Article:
I don’t think my mom was ever a fan of Lino Brocka’s films. I can’t remember her taking me to see any of his movies. My mom loved Filipino movies or maybe she was just a fan of Vilma Santos and Sharon Cuneta… hence, I’ve seen quite a lot of their films due to my incapacity to choose because of age. Don’t ask me what these movies where, I can hardly remember them.
To date, I don’t think I’ve seen any of Brocka’s films. After seeing clips or portions of his work in TV, I found them either too dark, too brutal, too melodramatic, or too graphic… or all of the above. There are only two things I know about Brocka before this assignment: first, he is touted as one of the best Filipino directors; and second, that he is an activist who was arrested and sent to jail during the Marcos regime. If you google “100 best Filipino films”, most likely, at least five of them will be by Brocka. Not only are his films recognized by local award giving bodies but also international movie critics and earned honors in international film festivals. So after decades of shying away from his films, I think these are worth watching… not only because movie critics proclaimed them to be so… but they mirror a certain point of our history that many have forgotten or chose to ignore… or maybe they are just too young or were not yet born.
- Bayan Ko (This Is My Country) was deemed subversive by the government of Ferdinand Marcos, and underwent a legal battle to be shown in its uncut form. At the 1984 Cannes Film Festival, however, it was nominated for the Palme d’Or. It garnered four honors at the 1986 Gawad Urian Awards, including best picture. The story was loosely based on incidents that made news in the early 1970s before the Martial Law era, such as a strike that paralyzed Manila, the kidnapping of a businessman and the shoot-out between the kidnappers and police. Thus, the film made censors uneasy and its release was delayed with the intent of finding a way to keep the movie from being released. All rally scenes were ordered deleted, as well as the title song. Eventually, a few scenes portraying live sex shows were also cut out, and the film was released. The film was then smuggled into France and was shown at the 1985 Cannes Film Festival. A sensation was caused when Brocka announced to the international media that Bayan Ko was banned in his homeland for unexplained reasons. Due to this furor, the government realized that the film was highly critical of the current regime and ordered Brocka’s arrest. He was eventually released.
- Maynila: Sa Mga Kuko ng Liwanag (The Claws of Light), which is considered by many critics to be the greatest Philippine film ever made – including British film critic and historian Derek Malcolm. The film tells the allegorical tale of a young provincial named Julio Madiaga who goes to Manila looking for his lost love, Ligaya Paraiso. The episodic plot has him careering from one adventure to another until he finally finds Ligaya. Much of the film’s greatness can be traced to the excellent cinematography by Mike de Leon, who would become a great Filipino filmmaker himself.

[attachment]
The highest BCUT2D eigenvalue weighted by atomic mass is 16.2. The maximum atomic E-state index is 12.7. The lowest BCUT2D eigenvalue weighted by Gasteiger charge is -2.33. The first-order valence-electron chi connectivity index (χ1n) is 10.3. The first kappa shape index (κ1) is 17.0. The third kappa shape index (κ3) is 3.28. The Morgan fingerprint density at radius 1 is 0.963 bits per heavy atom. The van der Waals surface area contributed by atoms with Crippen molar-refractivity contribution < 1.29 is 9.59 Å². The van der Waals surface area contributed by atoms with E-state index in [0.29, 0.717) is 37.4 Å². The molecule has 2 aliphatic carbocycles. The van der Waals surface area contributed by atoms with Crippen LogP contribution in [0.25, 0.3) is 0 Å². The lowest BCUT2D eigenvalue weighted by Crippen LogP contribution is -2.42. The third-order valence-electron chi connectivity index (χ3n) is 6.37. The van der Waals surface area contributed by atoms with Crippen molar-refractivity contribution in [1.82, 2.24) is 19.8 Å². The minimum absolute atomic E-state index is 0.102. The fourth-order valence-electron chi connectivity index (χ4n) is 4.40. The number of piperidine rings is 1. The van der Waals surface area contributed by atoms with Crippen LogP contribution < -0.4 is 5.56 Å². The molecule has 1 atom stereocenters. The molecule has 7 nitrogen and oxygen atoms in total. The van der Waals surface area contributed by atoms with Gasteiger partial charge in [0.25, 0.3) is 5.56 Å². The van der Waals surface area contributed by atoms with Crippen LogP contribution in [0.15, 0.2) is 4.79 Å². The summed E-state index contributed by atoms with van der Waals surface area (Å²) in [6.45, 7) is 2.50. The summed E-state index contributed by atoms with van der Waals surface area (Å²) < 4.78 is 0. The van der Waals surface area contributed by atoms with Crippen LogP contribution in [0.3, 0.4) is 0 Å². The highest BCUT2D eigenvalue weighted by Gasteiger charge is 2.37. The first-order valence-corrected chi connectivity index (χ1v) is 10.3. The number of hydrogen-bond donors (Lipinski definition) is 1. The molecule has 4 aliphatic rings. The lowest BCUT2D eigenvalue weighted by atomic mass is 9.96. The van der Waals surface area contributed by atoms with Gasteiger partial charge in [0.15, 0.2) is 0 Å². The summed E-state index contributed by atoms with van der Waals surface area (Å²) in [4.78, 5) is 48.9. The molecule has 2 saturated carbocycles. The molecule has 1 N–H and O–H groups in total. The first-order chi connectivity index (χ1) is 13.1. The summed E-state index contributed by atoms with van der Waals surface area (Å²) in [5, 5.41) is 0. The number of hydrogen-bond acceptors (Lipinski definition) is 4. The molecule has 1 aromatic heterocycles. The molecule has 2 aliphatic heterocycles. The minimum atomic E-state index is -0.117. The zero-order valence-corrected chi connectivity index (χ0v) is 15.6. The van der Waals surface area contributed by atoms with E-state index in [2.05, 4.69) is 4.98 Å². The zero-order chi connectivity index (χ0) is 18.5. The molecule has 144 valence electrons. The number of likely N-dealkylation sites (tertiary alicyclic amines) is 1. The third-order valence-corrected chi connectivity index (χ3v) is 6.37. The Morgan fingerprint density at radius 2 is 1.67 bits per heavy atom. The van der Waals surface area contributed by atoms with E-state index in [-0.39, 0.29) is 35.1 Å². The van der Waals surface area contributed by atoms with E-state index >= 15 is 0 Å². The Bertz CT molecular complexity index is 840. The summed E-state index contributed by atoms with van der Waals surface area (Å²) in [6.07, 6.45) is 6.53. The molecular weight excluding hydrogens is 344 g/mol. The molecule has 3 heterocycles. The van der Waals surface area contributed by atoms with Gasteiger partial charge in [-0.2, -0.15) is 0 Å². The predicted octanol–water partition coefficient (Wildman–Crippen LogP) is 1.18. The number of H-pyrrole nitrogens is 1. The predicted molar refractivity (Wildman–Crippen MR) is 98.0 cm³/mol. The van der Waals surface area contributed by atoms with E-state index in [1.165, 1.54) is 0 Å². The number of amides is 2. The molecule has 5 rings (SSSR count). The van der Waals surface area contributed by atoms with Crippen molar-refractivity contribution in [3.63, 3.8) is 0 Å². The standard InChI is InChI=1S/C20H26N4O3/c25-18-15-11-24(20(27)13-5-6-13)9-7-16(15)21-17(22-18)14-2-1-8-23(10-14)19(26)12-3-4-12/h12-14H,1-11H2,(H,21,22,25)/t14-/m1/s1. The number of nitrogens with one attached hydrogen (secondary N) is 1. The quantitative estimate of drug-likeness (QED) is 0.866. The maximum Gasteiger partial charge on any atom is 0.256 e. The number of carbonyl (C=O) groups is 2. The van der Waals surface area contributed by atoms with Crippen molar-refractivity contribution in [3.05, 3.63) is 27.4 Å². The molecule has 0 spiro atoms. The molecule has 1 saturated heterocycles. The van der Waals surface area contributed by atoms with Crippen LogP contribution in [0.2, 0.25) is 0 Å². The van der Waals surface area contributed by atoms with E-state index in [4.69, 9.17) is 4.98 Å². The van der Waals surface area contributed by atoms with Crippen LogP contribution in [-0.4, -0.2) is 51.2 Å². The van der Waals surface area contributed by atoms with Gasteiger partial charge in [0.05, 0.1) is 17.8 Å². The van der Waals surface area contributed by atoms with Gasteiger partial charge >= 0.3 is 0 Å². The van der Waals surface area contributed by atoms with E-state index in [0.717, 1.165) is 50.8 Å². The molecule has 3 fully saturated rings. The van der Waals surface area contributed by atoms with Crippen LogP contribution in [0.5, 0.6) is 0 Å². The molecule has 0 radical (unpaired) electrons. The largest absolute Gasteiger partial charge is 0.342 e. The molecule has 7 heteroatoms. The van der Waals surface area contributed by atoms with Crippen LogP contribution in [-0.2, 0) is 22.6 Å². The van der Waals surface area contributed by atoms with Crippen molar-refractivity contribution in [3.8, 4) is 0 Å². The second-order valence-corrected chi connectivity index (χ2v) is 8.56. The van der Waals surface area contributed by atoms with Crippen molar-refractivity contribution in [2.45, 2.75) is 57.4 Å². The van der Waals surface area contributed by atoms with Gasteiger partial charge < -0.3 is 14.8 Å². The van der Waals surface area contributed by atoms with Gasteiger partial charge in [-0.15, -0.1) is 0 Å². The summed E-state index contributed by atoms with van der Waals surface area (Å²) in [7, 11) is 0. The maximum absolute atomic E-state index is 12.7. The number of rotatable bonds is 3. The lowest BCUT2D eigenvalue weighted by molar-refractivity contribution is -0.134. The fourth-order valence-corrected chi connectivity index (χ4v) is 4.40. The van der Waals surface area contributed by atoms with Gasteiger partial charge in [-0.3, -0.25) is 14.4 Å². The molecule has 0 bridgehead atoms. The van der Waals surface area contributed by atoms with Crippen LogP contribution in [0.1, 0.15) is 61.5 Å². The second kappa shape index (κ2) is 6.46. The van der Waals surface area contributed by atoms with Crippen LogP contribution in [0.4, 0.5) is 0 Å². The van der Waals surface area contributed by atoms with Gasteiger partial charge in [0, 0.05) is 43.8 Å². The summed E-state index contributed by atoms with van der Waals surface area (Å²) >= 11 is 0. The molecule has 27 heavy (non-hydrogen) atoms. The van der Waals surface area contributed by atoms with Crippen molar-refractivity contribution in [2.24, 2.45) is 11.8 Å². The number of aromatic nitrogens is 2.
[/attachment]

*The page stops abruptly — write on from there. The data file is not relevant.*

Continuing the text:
- Tinimbang Ka Ngunit Kulang (Weighed But Found Wanting), which told the story of a teenager growing up in a small town amid its petty and gross injustices. It was a box-office hit, and earned Brocka another best-director award, this time from the Filipino Academy of Movie Arts and Sciences (FAMAS).
- Orapronobis (Fight for Us) is a 1989 Filipino political thriller film directed by Lino Brocka. The film stars Phillip Salvador and Dina Bonnevie. After being released from a Philippine prison following the fall of Ferdinand Marcos, a former priest (Salvador) gives up his violent activities in favor of peaceful social activism. But he quickly discovers that vicious death squads, and notorious counter-insurgency operations, still plague his country, and soon he is considering joining the resistance again.
- Insiang (1978) was the first Philippine film ever shown at the Cannes Film Festival. It is considered to be one of Brocka’s best films — some say his masterpiece. The film centers on a young woman named Insiang who lives in the infamous Manila slum area, Tondo. It is a Shakespearean tragedy that deals with Insiang’s rape by her mother’s lover, and her subsequent revenge.
We don’t have to agree with Brocka’s depiction of Philippine society during his lifetime. We may even struggle with finding the relevance of his messages and themes in contemporary times. Brocka’s films were mostly political and for certain generations, his work has been a catalyst for change.